When Florida-based physician, John Gorrie’s mechanical ice maker was ridiculed in the press in 1851, few would have thought that his “unnatural” invention (as it was slanted by religious leaders of the day) would someday become the blockbuster appliance that, amongst other things, rescued humankind from warm drinks?
A Once Unthinkable Dream
In a world where air-conditioners and ice makers abound, it is hard to imagine a time when artificial cooling and, by extension, ice, was an unthinkable dream. For thousands of years, those in warmer climates could not keep food fresh for very long. Most were even forced to drink warm wine.
Before Dr Gorrie was granted the first-ever patent (US patent no. 8080) for a machine to make ice, it was a luxury reserved for those who had the means to purchase natural ice harvested from frozen lakes and transported by specialised boats.
Dr Gorrie’s motivation, as a physician was a medical one. How could he know that he was opening up a world of fun and sophisticated, ice-cold drinks to all? Hot summer days would now forever include frosty margaritas, caipirinhas, long island iced teas and Champagne on ice. Not to mention shaved-ice snow cones and other frozen desserts.
Necessity is the mother of invention
Dr Gorrie was trying to solve a serious medical problem: how to improve the survival rate of his patients with tropical diseases (Malaria and Yellow fever).
Although the causes of these deadly diseases had not yet been discovered, there was a misconception that tropical diseases were caused by bad air or “Mal-Aria”. Dr Gorrie knew they relied on heat and moisture to propagate. Because of this, he reasoned that cooling down his feverish patients might improve their chances of survival. He suspended pans of iced water in his patients’ hospital rooms so that the cooled, heavy air would descend and cool them down.
However, ice was expensive (or unavailable) in the Florida summer. Moreover, ice had to be harvested up north at higher latitudes and shipped in.
Dr Gorrie wanted to make ice mechanically and he began tinkering with compression coolers. By the mid-1840’s he had a working model that could be powered by wind, water, steam or the brute force of an animal.
A grand demonstration – The Ice machine sees the light
After applying for patents in 1848 and having a prototype built, Dr Gorrie faced an uphill battle to attract venture capital and compete with the existing ice-block industry that had no intention of allowing new technology to derail their profitable monopoly on the industry.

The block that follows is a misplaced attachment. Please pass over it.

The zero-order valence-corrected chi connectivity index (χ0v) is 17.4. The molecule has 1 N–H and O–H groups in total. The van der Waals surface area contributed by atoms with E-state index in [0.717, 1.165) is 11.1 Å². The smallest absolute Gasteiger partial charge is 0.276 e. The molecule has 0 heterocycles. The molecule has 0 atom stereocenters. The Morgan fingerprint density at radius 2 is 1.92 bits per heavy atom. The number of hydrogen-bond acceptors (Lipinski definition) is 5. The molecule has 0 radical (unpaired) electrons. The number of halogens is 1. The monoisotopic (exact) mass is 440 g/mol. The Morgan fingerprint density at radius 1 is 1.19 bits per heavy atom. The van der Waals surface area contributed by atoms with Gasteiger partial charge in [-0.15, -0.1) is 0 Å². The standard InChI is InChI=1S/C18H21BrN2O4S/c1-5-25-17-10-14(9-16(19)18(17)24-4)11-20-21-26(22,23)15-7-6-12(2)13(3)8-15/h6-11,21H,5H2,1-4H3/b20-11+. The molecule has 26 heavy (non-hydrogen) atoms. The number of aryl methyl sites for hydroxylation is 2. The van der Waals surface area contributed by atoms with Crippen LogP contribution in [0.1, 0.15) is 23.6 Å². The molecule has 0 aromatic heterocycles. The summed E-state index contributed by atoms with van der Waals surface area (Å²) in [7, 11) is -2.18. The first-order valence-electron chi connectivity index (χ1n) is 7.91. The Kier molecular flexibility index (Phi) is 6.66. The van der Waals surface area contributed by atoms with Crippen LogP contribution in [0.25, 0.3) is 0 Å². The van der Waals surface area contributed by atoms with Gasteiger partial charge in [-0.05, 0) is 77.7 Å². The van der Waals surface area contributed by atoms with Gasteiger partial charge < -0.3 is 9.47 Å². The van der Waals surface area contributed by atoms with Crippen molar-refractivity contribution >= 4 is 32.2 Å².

What better way to make a grand first impression than with pomp and ceremony. Instead of the expected medical occasion for introducing new advances to the industry, he arranged a dramatic demonstration of his ice machine at a social event. The good doctor attended an afternoon reception given by the French consul, Monsieur Rosan to celebrate Bastille Day. It was a humid July afternoon in Florida and the stores of ice from the north had run out.
As if on cue, the local doctor first complained about drinking warm wine in the hot weather. Then he suddenly announced: “On Bastille Day, France gave her citizens what they wanted. Rosan gives his guests what they want, cool wines! Even if it demands a miracle!”
Suddenly waiters appeared with bottles of Champagne on ice that had been mechanically made in the suffocating Florida summer.
“Let us drink to the man who made the ice,” one of the guests declared. “Dr Gorrie.”
It was a showstopper and the Smithsonian magazine dubbed the party the “chilly reception”.
Tragically ahead of his time – The ice machine is shelved
Upon receiving his US patent and acquiring the necessary finding, Dr Gorrie left his medical practice to devote himself to promoting his invention. Unfortunately, tragedy was lurking around the corner.
The year Dr Gorrie received his US patent (1851), his primary investor died. Other financiers also fell by the wayside as his invention was being ridiculed in the press. He suspected that Frederic Tudor, an ice-shipping magnate, was behind the smear campaign against him and his invention.
Without funds, Dr Gorrie reflected on his troubles and concluded that medical refrigeration “had been founded in advance of the wants of the country”. Devastated by failure and suffering a nervous breakdown, Dr Gorrie died penniless in 1855 at the age of 51.
It would be another 90 years before people were able to enjoy mechanical refrigeration in their homes. From there ice machine and refrigerator technology went from strength to strength.
An interesting coincidence
Dr Gorrie’s failure at curing tropical disease is unfortunate, but, all is not lost. Modern Malaria treatment throughout the world includes high doses of a substance call Quinine.
Coincidentally, quinine is also found in Tonic Water, albeit in smaller doses. This is why the now-famous Gin & Tonic has been long attributed with the ability to protect the drinker contracting malaria.
Were not sure exactly how effective it is as a prophylactic, but, we do know that no respectable G&T would ever be served without ice. Also, unless you’re living in the arctic, the ice machine is a pretty handy invention.
- In 1925 Kelvinator – named after Lord Kalvin, who discovered absolute zero – produced the first self-contained refrigerator with a compressor and cooling system.
- Three years later Lloyd Groff Copeman patented the first rubber ice-cube tray and in 1933, Guy Tinkham made his with flexible stainless steel.
- The first motorised ice-shaving machine was made by Ernest Hansen in 1934 and the snowball was born.
- In 1953, Servel’s Automatic Ice-Maker Refrigerator produces round cubed ice in an ice tray.